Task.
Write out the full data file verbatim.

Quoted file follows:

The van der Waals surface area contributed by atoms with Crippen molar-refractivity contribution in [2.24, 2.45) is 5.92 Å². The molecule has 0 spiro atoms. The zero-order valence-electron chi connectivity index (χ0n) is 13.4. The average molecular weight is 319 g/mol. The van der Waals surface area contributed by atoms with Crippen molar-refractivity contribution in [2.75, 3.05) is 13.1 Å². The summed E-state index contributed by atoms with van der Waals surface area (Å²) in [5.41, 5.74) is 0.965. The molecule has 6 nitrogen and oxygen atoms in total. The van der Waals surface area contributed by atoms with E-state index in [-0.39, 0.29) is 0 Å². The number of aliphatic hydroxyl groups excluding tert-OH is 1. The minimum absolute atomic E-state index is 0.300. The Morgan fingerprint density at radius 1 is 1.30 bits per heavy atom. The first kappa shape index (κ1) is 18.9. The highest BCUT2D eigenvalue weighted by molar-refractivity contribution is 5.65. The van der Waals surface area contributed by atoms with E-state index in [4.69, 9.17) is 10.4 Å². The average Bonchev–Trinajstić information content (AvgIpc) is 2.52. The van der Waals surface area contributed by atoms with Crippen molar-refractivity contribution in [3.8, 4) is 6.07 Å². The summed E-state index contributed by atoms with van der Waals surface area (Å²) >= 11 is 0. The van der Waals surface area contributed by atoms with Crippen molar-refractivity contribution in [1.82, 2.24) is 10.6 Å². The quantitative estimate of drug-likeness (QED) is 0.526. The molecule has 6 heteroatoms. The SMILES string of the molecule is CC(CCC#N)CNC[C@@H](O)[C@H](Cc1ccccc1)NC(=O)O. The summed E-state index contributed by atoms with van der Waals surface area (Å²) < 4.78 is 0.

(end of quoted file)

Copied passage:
The van der Waals surface area contributed by atoms with Crippen molar-refractivity contribution in [2.24, 2.45) is 5.92 Å². The molecule has 0 spiro atoms. The zero-order valence-electron chi connectivity index (χ0n) is 13.4. The average molecular weight is 319 g/mol. The van der Waals surface area contributed by atoms with Crippen molar-refractivity contribution in [2.75, 3.05) is 13.1 Å². The summed E-state index contributed by atoms with van der Waals surface area (Å²) in [5.41, 5.74) is 0.965. The molecule has 6 nitrogen and oxygen atoms in total. The van der Waals surface area contributed by atoms with E-state index in [-0.39, 0.29) is 0 Å². The number of aliphatic hydroxyl groups excluding tert-OH is 1. The minimum absolute atomic E-state index is 0.300. The Morgan fingerprint density at radius 1 is 1.30 bits per heavy atom. The first kappa shape index (κ1) is 18.9. The highest BCUT2D eigenvalue weighted by molar-refractivity contribution is 5.65. The van der Waals surface area contributed by atoms with E-state index in [4.69, 9.17) is 10.4 Å². The average Bonchev–Trinajstić information content (AvgIpc) is 2.52. The van der Waals surface area contributed by atoms with Crippen molar-refractivity contribution in [3.8, 4) is 6.07 Å². The summed E-state index contributed by atoms with van der Waals surface area (Å²) >= 11 is 0. The van der Waals surface area contributed by atoms with Crippen molar-refractivity contribution in [1.82, 2.24) is 10.6 Å². The quantitative estimate of drug-likeness (QED) is 0.526. The molecule has 6 heteroatoms. The SMILES string of the molecule is CC(CCC#N)CNC[C@@H](O)[C@H](Cc1ccccc1)NC(=O)O. The summed E-state index contributed by atoms with van der Waals surface area (Å²) < 4.78 is 0.